Workers from the Environment Bureau, along with several volunteers, are continuing a clean-up operation at the beaches affected by last week’s palm oil spill in the Pearl River estuary.
A total of 13 beaches have been closed by authorities after the palm oil spill, which took place after the collision of two ships, led to congealed clumps of the oil washing ashore in Hong Kong.
The closed facilities include some of Hong Kong’s most popular beaches in the southern district.
The cleaning work could take another two weeks before the beaches are declared safe for swimmers.
According to reports, less than 50 tons of the oil has been collected so far, out of the more than 1,000 tons of palm stearin that spilled into the water after the vessel collision in mainland territory.
As the white clumps of lipid solids floated in the waters and washed ashore, beaches had to be shut amid worries that the oily substances could irritate human skin.
Meanwhile, there are also growing concerns about an environmental disaster and marine pollution.
However, during a trip to Lamma Island, an Environment Bureau official sought to reassure the public.
Tse Chin-wan, a deputy director at the bureau, said on Tuesday that there has been no significant damage to the marine ecosystem so far, hk01.com reports.
When asked why Hong Kong failed to get a quick alert from China about the oil spill, Tse said he believes mainland authorities took some time to realize the scale of the problem.
Chinese authorities initially thought they could handle the clean-up themselves. It was only on Saturday, two days after the vessel collision, that they fathomed the possibility that the oil could come in Hong Kong direction, according to Tse.
The alert, when it finally came, happened before the oil began drifting into Hong Kong waters, the official said, adding that there is nothing wrong with the current notification system.
The comment came as a lawmaker, Jeremy Tam Man-ho, criticized the current system, saying the Hong Kong government was not informed about the oil spill in a timely manner by the mainland.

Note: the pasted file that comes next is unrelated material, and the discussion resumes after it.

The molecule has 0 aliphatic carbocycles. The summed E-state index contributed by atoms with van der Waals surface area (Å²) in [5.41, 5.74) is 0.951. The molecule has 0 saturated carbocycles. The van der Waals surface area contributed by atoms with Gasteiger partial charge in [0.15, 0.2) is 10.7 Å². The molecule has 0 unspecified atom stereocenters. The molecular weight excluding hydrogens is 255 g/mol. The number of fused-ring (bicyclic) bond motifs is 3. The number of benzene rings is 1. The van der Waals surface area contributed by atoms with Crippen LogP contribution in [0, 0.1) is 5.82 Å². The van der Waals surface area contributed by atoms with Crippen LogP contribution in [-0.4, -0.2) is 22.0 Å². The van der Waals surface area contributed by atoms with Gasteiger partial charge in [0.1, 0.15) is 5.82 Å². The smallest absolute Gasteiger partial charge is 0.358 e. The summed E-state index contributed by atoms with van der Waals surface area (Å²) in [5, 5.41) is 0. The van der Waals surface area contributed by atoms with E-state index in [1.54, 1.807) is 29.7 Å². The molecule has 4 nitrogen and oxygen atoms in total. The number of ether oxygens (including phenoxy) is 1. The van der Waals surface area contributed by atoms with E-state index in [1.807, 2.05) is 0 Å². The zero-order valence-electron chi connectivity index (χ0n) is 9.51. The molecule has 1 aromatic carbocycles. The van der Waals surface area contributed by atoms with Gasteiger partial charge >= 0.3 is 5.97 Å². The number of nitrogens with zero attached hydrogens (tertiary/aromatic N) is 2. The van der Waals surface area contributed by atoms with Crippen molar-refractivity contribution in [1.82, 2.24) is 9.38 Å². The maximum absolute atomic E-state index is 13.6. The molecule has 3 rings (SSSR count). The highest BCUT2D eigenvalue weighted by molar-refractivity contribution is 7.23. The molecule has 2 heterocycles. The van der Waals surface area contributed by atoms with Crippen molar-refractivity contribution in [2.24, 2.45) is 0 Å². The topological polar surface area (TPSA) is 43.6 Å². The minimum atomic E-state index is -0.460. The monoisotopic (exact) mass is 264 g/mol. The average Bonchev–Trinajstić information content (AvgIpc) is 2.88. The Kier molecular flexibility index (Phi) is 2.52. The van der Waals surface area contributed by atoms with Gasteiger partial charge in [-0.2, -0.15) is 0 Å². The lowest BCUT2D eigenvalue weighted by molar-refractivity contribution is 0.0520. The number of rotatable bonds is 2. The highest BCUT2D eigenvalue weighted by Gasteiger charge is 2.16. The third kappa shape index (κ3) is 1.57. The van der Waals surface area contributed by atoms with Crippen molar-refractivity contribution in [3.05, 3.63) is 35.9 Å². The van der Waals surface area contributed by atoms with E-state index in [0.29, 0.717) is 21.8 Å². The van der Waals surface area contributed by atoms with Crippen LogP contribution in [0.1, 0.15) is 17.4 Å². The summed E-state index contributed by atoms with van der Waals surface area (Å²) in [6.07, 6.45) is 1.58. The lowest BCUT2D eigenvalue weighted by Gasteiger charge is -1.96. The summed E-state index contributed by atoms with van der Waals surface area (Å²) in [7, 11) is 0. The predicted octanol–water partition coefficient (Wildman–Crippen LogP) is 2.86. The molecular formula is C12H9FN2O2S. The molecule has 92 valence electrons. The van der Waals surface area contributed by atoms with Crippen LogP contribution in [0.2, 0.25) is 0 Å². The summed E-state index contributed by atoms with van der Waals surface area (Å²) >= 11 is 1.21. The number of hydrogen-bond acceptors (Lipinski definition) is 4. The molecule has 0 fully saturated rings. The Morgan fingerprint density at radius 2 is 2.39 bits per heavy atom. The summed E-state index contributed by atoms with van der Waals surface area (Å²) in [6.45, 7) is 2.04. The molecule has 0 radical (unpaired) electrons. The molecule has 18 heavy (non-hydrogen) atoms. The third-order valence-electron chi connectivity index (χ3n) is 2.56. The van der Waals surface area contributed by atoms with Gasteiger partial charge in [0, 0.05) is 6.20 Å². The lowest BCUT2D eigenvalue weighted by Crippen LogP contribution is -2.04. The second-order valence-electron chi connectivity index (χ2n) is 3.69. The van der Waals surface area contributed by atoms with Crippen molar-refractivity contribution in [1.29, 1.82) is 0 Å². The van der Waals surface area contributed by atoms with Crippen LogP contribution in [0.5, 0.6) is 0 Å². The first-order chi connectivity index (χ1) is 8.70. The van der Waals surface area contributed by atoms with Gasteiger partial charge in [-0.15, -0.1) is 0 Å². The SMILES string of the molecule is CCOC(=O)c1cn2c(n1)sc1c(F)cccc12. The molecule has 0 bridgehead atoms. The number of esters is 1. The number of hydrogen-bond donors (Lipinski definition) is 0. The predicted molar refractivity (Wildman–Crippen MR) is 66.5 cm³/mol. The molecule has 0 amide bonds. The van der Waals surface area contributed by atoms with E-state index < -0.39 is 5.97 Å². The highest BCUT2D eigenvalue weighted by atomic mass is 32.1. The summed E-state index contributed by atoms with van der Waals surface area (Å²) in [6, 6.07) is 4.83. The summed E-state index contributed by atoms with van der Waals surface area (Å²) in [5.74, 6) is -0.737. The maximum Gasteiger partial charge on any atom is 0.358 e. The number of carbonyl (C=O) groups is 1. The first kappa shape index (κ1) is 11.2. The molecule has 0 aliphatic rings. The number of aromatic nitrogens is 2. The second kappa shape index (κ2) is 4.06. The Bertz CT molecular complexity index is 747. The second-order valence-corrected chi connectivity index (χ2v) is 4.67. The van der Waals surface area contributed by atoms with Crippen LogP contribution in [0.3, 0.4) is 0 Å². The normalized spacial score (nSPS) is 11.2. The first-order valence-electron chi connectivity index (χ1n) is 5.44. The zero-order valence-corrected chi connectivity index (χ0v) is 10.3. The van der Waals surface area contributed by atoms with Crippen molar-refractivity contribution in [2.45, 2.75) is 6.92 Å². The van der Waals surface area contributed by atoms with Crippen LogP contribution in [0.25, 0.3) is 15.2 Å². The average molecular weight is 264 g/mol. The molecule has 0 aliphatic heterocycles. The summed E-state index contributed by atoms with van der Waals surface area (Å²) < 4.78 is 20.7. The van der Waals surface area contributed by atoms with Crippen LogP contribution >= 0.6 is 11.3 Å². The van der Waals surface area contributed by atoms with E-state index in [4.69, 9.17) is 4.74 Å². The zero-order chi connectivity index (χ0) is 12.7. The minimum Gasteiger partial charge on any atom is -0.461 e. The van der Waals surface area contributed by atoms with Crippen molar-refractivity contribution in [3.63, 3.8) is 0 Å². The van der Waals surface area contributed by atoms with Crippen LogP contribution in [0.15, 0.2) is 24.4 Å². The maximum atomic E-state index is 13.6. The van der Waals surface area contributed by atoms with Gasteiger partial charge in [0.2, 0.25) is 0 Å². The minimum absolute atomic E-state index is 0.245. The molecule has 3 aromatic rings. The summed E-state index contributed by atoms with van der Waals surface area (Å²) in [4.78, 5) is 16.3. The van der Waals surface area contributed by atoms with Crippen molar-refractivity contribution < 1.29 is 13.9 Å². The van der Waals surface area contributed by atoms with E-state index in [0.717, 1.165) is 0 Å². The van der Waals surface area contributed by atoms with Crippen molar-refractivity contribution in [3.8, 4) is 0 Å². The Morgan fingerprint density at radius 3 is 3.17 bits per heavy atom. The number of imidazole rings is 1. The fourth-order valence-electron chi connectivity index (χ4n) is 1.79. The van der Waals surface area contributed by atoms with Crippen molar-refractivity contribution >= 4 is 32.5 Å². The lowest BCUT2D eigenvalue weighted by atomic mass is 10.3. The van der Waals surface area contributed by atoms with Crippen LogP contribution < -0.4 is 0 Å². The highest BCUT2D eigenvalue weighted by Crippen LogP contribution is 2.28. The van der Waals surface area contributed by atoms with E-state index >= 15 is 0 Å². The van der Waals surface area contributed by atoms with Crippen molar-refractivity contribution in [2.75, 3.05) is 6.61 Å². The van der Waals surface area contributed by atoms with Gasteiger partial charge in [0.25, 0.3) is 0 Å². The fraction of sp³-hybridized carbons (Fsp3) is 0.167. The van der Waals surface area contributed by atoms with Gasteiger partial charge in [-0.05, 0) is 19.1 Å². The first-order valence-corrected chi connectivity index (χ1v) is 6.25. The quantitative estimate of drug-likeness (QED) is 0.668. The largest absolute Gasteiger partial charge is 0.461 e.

Tam said he is also disappointed that Hong Kong authorities have not proactively disclosed more information about the spill.
Tse, meanwhile, remarked that palm oil is not harmful to the human body, saying it can be found commonly even in instant noodles.
Au Wai-kwong from the Environmental Protection Department (EPC) pointed out that palm oil does not melt until heated up to 59 degrees Celsius.
Tests from Sunday and Monday at 11 beaches have shown that 90 percent of the water samples do not contain palm oil.
The EPC will continue to sample all the affected beaches. The Marine Department, meanwhile, has assured that it will stay in contact with the Guangdong government for updates on the marine spill.
Chan Kam-wai from the Eco-Education and Resource Centre said he hopes the government will clear out the palm oil as soon as possible.
He said he cannot confirm Tse’s theory that the oil is not harmful to humans.
Chan, who is a Lamma Island resident, pointed out that there are other ecological damages that can be caused by the oil, similar to the micro plastic incident five years ago.
He noted that environmental groups from England have recorded some incidents where dogs have died after ingesting polluted palm oil.
As the mating season approaches for the Green Sea Turtle, Lamma Island residents are worried about the possible impact of the marine pollution.
Since the mating grounds for the species are generally located near the southern part of island which has been affected by the pollution, there are concerns that the turtles would no longer return to Hong Kong.
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